Three years later, Adams drafted the Massachusetts Constitution, which was copied by other states and guided the framers of the Federal Constitution of 1787.

He faithfully served two full terms as vice president for George Washington at a time when the office had only two primary duties: preside over the Senate and break any tie votes, and count the ballots for presidential elections. Many routinely considered the office to be part of Congress as opposed to the executive branch. He served one term as president and then lost the 1800 election to his vice president, Thomas Jefferson, as the party system (and Alexander Hamilton) conspired against his re-election. Bitter and disgruntled, he left Washington, D.C., before Jefferson was inaugurated and returned to his home in Massachusetts. His wife Abigail had departed earlier as their son Charles died in November from the effects of chronic alcoholism.

Their eldest son, John Quincy Adams, served as the sixth president (for a single term) after a contentious election, and they both gradually sunk into relative obscurity. This changed dramatically in 2001 when historian David McCullough published a wonderful biography that reintroduced John and Abigail Adams to a generation that vaguely knew he had died on the same day as Thomas Jefferson, July 4, 1826 – the 50th anniversary of the signing of the Declaration of Independence. In typical McCullough fashion, it was a bestseller and led to an epic TV mini-series that snagged four Golden Globes and a record 13 Emmys in 2008.

Television at its very best!

Intelligent Collector blogger JIM O’NEAL is an avid collector and history buff. He is president and CEO of Frito-Lay International [retired] and earlier served as chair and CEO of PepsiCo Restaurants International [KFC Pizza Hut and Taco Bell].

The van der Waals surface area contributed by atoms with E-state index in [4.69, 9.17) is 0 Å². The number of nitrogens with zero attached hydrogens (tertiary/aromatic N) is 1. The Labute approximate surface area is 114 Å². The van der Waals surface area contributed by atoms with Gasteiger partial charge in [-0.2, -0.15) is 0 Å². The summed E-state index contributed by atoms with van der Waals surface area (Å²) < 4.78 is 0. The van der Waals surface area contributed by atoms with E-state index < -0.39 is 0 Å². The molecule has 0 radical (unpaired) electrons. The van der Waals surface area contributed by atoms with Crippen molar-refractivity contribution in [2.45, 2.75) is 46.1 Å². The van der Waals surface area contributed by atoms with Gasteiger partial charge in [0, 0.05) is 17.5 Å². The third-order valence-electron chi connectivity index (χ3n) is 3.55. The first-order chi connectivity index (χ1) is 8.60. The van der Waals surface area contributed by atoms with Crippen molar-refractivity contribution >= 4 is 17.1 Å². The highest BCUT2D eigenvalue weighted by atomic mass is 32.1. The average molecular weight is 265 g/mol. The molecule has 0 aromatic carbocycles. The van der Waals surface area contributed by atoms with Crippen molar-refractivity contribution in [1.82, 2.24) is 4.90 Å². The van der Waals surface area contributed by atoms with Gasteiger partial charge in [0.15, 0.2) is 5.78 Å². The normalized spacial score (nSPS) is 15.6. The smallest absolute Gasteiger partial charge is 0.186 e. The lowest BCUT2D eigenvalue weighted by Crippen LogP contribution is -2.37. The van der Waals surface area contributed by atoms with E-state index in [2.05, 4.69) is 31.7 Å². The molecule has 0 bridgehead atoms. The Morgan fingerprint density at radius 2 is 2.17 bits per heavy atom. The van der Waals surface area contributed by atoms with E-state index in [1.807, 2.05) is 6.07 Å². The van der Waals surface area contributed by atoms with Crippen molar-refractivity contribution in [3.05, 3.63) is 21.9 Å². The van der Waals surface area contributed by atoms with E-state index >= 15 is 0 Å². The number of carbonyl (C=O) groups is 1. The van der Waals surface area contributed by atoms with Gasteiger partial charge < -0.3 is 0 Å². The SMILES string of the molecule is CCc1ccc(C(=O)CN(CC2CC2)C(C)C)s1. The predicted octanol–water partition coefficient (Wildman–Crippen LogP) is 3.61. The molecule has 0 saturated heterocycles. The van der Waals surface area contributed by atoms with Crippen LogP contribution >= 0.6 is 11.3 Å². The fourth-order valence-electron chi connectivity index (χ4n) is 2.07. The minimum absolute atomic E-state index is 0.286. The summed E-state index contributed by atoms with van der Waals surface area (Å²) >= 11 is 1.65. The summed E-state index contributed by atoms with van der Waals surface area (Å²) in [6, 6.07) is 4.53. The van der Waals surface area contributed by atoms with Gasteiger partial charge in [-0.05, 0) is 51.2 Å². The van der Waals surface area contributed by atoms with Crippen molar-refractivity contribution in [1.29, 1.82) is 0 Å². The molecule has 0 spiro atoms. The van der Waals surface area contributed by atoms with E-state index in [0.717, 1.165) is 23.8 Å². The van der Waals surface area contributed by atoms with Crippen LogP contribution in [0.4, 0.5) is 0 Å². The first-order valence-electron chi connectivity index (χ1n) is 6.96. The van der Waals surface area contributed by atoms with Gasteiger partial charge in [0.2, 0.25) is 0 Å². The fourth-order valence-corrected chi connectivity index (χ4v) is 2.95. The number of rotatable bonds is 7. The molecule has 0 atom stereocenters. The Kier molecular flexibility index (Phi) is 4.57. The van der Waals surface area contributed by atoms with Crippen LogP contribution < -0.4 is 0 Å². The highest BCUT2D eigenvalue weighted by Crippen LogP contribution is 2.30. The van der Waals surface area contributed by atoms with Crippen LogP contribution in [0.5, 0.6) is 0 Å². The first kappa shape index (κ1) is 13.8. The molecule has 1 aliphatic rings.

National Debt on Automatic Pilot to More Growth

A letter by President George W. Bush, signed and dated July 4, 2001, sold for $16,730 at an April 2007 Heritage auction.

By Jim O’Neal

In May 2001 – just 126 days after President George W. Bush took office – Congress passed his massive tax proposal. The Bush tax cuts had been reduced to $1.3 trillion from the $1.65 trillion submitted, but it was still a significant achievement from any historical perspective. It had taken Ronald Reagan two months longer to win approval of his tax cut and that was 20 years earlier.

George W. Bush

Bush was characteristically enthusiastic about this, but it had come with a serious loss in political capital. Senator James Jeffords, a moderate from Vermont, announced his withdrawal from the Republican Party, tipping control of the Senate to the Democrats, the first time in history that had occurred as the result of a senator switching parties. In this instance, it was from Republican to Independent, but the practical effect was the same. Several months later (after the terrorist attacks on the World Trade Center and the Pentagon), there was a loud chorus of calls to reverse the tax cuts to pay for higher anticipated spending.

Bush had a counter-proposal: Cut taxes even more!

Fiscal conservatives were worried that there would be the normal increase in the size and power of the federal government, lamenting that this was a constant instinctive companion of hot wars. James Madison’s warning that “A crisis is the rallying cry of the tyrant” was cited against centralization that would foster liberal ideas about the role of government and even more dependency on the federal system.

Ex-President Bill Clinton chimed in to say that he regretted not using the budget surplus (really only a forecast) to pay off the Social Security trust fund deficit. Neither he nor his former vice president had dispelled the myth about a “lock box” or explained the federal building in Virginia that had been built exclusively to hold government IOUs to Social Security. In reality, they were simply worthless pieces of scrip, stored in unlocked filing cabinets. The only changes that had ever occurred with Social Security funds were whether they were included in a “unified budget” or not. They had never been kept separate from other revenues the federal government received.

But this was Washington, D.C., where, short of a revolution or civil war, change comes in small increments. Past differences, like family arguments, linger in the air like the dust that descends from the attic. All of the huge surpluses totally disappeared with the simple change in the forecast and have never been discussed since.